Canada's national election: A tale of two booths

Will results be skewed by lack of Jewish turnout on October 14, the first day of Succot?

By RHONDA SPIVAK
October 7, 2008 14:22
Canada's national election: A tale of two booths

Stephen Harper 88 224. (photo credit: Courtesy )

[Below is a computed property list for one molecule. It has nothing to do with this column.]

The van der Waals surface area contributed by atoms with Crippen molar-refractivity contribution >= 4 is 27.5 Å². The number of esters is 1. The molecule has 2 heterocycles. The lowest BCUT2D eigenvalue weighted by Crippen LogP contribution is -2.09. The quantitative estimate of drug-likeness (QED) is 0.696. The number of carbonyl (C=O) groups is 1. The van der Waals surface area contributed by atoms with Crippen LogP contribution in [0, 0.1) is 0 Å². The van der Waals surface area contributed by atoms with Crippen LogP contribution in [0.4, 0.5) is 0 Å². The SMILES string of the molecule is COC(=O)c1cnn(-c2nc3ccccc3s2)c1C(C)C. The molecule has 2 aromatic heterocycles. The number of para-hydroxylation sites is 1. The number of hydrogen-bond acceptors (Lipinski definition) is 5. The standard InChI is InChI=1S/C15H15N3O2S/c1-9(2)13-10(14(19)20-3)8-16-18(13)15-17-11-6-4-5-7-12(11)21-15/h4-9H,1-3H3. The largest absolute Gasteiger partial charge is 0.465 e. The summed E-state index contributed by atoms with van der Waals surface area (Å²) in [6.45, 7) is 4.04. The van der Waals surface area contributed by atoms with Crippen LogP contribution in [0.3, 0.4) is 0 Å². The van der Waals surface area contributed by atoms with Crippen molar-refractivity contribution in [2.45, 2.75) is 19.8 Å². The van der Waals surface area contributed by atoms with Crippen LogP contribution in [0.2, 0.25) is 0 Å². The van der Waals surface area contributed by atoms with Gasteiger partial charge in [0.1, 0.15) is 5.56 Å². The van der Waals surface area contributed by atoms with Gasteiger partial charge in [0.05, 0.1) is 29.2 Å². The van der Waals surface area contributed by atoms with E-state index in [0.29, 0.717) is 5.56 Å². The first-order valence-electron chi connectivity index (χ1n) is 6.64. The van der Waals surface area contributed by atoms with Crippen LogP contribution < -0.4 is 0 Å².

For what appears to be the first time in Canadian history, elections are taking place this year on a Jewish holiday, the first day of Succot, on October 14. The election was called by Conservative Prime Minister Stephen Harper, who hopes to be reelected with a majority government, rather than merely retain his current minority government. To obtain a majority, the Conservatives need to win 28 seats more than the 127 they currently have. In 2007, parliament passed a law calling for fixed elections - the next election was to have been on October 19, 2009. The opposition Liberal Party, which currently has 95 seats, has said that Harper broke that law to call this election. In Canada, unlike Israel, the act of voting requires making a mark on the ballot rather than placing a paper in an envelope. Prior to the October 14 election date being announced, the Canadian Jewish Congress wrote to the prime minister saying that holding an election on the first day of Succot "would have a very adverse impact on the Jewish electorate, as well as scrutineers, drivers, other campaign and Election Canada volunteers." Last year Liberal Ontario Premier Dalton McGuinty moved the date of Ontario's election by six days to avoid a conflict with Shmini Atzeret. Many members of the Jewish community hoped that this would serve as a precedent that Harper would follow. Following the choice of the Succot election date, the CJC, B'nai Brith Canada, the Jewish federations and the Canadian Jewish Political Affairs Committee all undertook to make significant efforts to notify the community of alternative ways Jews could vote. These three ways were going to advance polls, voting by mail or going to a local Elections Canada office. While campaigning, Stephane Dion, the leader of the Liberal Party, said in Winnipeg, "I believe holding the election on [the first day of Succot] violates the right of Jewish Canadians to equal participation in the electoral process... It's not an acceptable answer to say that the Jewish community can vote in the advanced polls. The point is that many Jews will not be able to participate as fully as they would like to on election day itself [as volunteers, drivers, telephone contacts and the like]." He added that Jewish voters ought to be able "to take into account the last week of the campaign before they have to cast a vote." The Conservative Party has countered that October 14 was chosen because the Canadian Elections Act requires that an election must be on a Monday, unless Monday is a national holiday. Monday October 13 is Thanksgiving, so the next day was chosen. Harper also did not want to choose a date that conflicted with the Francophonie international conference in Quebec City from October 17-19. Harper has said he does not want to miss an opportunity to stand with Israel at that event as he did in 2006. At the 2006 Francophonie, he refused to sign a resolution that chastised Israel for the Second Lebanon War when it defended itself against Hizbullah, despite pressure from the international community . CJC co-president Rabbi Reuven Bulka released a statement saying, "We know Prime Minister Harper is a man of faith, and understand the challenges he must have faced in determining a date for the election." B'nai Brith Canada announced that the choice of date "was regrettable but understandable." But Liberal MP Irwin Cotler, a former minister of justice and a former president of the CJC, has vocally protested the choice of election date. Cotler voted in advance and is widely expected to be reelected in Montreal's Mount-Royal riding, where Jews make up approximately 24 percent of the voters. But, he says "I will be in synagogue on that day [October 14] as will my campaign manager, and my volunteer organizers." Cotler says that there are a lot of elderly people in his riding. "We used to drive them to vote, but now we can't offer this, so some of them won't vote." Many wonder how the Jewish community would feel if Cotler were ever to lose his riding by a few votes because his campaign was constrained by the fact that it couldn't properly get out all of its supporters because of the choice of election day. Another issue that has emerged in the campaign is that Harper's Conservatives voted against a Cotler resolution that was adopted by Parliament's Foreign Affairs Human Rights Subcommittee. The resolution required that Canada refer Iran's incitement to genocide to the UN Security Council. The Conservatives responded that they opposed Cotler's resolution because there is no guarantee that a prosecution would be successful, and it could turn out to be counterproductive. IN A LETTER to the editor in the September 18 issue of the Canadian Jewish News, Corey Sharfman of Thornhill, Ontario, wrote that "the idea that the election could not be on any other day besides this Jewish holiday is insulting to all of us." He also expressed disappointment at Rabbi Bulka for "shamefully giving away our integrity as a religious national community" in accepting Harper's explanation. On the other hand, Rabbi Daniel Friedman of Beth Israel (Orthodox) Synagogue in Edmonton, said since alternative ways to vote are available, he has no problem with the choice of date. "We're perfectly happy to vote for a candidate based on their track record, not based on how well they campaign in the final week," he said. Joseph Cohen, an Orthodox Jew in Winnipeg, said, "I live in a secular country. Rosh Hashana and Yom Kippur are identified on secular calendars as Jewish holy days, so no one would hold an election then. But most Jews themselves don't observe Succot." In Ontario, there are a number of ridings in which the results potentially could be affected by the numbers of Orthodox who exercised their right to vote in advance. In Thornhill, Toronto, where Jewish voters make up 35%-40% of the riding, Liberal MP Susan Kandis, is facing Conservative Peter Kent, a well-known broadcaster. Kandis said she's been getting feedback from Orthodox Jews that they are "disappointed" and "feeling left out." She says it's "unknown" whether this could be a factor in the election's results. Kent, on the other hand, has emphasized the Conservatives' voting record at the UN. On his Web site, he says in a speech: "Thank heavens we've emerged from the recent years... when Liberal prime ministers said one thing at the annual B'nai Brith dinner and then directed our UN mission to join in ritualized attacks on Israel..." Another riding in which the Jewish vote could be pivotal is Eglington-Lawrence in Toronto. Liberal MP Joseph Volpe says the riding is 23% Jewish, and while campaigning he's encountered Orthodox Jews "who told me that they would like to vote for me but they won't vote in advance because they don't want to condone the decision to hold an election on their holiday... I'm a Catholic and if someone wanted to have an election on Sunday, it wouldn't be okay to say it's not Christmas or Easter Sunday." Volpe's challenger Conservative Joe Oliver says voters understand Harper "didn't have a choice" in setting the date. "The Jewish community is extremely supportive of the principled actions of Stephen Harper. He's willing to stand with Israel in times of peril, and often alone," he said. In Toronto's York-Centre, which is 17% Jewish, Liberal MP Ken Dryden is being challenged by Conservative Rochelle Wilner, a past president of B'nai Brith Canada. Dryden said he has encountered Orthodox Jews "who won't vote because it is on Succot," as well as others who said "they will vote [or voted] in an alternate way." But, he said, "two out of the three advanced polling dates are problematic because they fall over Shabbat, so the options are fewer than they appear." When asked about the Succot election date, Wilner said, "The Jewish community remembers that with Mr. Harper's government, Canada was the first country in the world to cut off funds to Hamas after it was elected in Gaza. Mr Harper has also been the first to refuse to participate in Durban II." She said she was aware of lots of Jewish voters from abroad who voted by mail by special ballot. IN ADDITION to the controversy over the choice of election date, the prime minister also faced questions early in the campaign about religious profiling after he sent Jewish Canadians Rosh Hashana cards wishing them a "Happy and Sweet New Year." This was the second consecutive year that this was done and critics claimed that the cards raised serious concerns over voter privacy. Some Jews were upset that they got on Harper's card list. Others were upset they didn't. Some non-Jews who have "Jewish-sounding" last names received the cards and were either amused or offended. One voter, Hascal Greenfeld, said, "We were so pleased that we hung the card up." But, Eran Plotnik said he was very upset to receive the card. "How does Harper know that I am Jewish?" he asked. Last year when Plotnik got the card, he says he telephoned Georgianne Burke, the manager of community relations for the Conservative Party. "She told me that she was Jewish, from Ottawa, and she was in charge of the campaign to send out cards from publicly available lists. She said it was assumed that I was Jewish based on my last name... I said her party had singled me out in a non-scientific way and I wanted to be taken off the list." Plotnik adds that this year he again received a card and called her to protest. Janet Frohlich, in the Winnipeg-South riding, was surprised and upset when a message on her telephone call display during her family dinner on Erev Rosh Hashana said "Stephen Harper." Slater, who answered the telephone, said "Stephen Harper's Ottawa Campaign office was calling me on Rosh Hashana to ask for my support. Since Stephen Harper sent me a card for Rosh Hashana because he knew I was Jewish, how come his office didn't know not to call and bother me during my holiday? Another Jewish Canadian said that last year after getting a card she also protested to Burke. "But this year I got another card that was addressed to my mother, who has been long deceased and never even lived at my address," she said. Burke, when contacted, said, "I do not speak to the media." But Mike Storeshaw, from the prime minister's campaign press office, said, "The list is compiled through publicly available directories and registries," and noted that Harper also sends out Christmas and Chinese New Year cards. Another Conservative spokeswoman from that office, who identified herself as Lyn, said, "There are party members that are Jewish, who are members of other Jewish organizations, and they identify people who they believe would like a card from the prime minister." In parliament, the Liberals demanded unsuccessfully that the Conservatives reveal how they compile their list of Jewish voters. Whatever the results of the upcoming election, it's clear that the Jewish holidays have been at the forefront of the campaign far more than is usual for a Canadian election.